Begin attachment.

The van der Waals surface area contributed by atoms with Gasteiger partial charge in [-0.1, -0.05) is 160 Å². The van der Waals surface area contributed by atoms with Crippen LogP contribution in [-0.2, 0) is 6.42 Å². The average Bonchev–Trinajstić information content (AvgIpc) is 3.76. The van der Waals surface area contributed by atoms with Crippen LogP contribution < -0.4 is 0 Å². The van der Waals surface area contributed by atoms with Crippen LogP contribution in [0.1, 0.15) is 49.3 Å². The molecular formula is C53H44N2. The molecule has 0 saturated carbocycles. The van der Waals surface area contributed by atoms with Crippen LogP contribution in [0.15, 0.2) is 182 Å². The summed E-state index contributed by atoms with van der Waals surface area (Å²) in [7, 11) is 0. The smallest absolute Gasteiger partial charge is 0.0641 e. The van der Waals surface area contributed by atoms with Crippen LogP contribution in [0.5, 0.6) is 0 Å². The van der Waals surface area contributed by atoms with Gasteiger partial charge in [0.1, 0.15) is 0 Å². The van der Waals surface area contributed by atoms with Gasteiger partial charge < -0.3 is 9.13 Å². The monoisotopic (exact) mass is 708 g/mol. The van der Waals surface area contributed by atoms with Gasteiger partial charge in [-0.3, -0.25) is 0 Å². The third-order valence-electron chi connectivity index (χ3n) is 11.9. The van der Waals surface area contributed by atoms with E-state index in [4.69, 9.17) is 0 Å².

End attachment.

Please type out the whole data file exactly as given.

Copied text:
The van der Waals surface area contributed by atoms with Gasteiger partial charge in [-0.1, -0.05) is 160 Å². The van der Waals surface area contributed by atoms with Crippen LogP contribution in [-0.2, 0) is 6.42 Å². The average Bonchev–Trinajstić information content (AvgIpc) is 3.76. The van der Waals surface area contributed by atoms with Crippen LogP contribution < -0.4 is 0 Å². The van der Waals surface area contributed by atoms with Crippen LogP contribution in [0.1, 0.15) is 49.3 Å². The molecular formula is C53H44N2. The molecule has 0 saturated carbocycles. The van der Waals surface area contributed by atoms with Crippen LogP contribution in [0.15, 0.2) is 182 Å². The summed E-state index contributed by atoms with van der Waals surface area (Å²) in [7, 11) is 0. The smallest absolute Gasteiger partial charge is 0.0641 e. The van der Waals surface area contributed by atoms with Crippen LogP contribution in [0.5, 0.6) is 0 Å². The van der Waals surface area contributed by atoms with Gasteiger partial charge in [0.1, 0.15) is 0 Å². The van der Waals surface area contributed by atoms with Gasteiger partial charge < -0.3 is 9.13 Å². The monoisotopic (exact) mass is 708 g/mol. The van der Waals surface area contributed by atoms with Gasteiger partial charge in [-0.3, -0.25) is 0 Å². The third-order valence-electron chi connectivity index (χ3n) is 11.9. The van der Waals surface area contributed by atoms with E-state index in [4.69, 9.17) is 0 Å².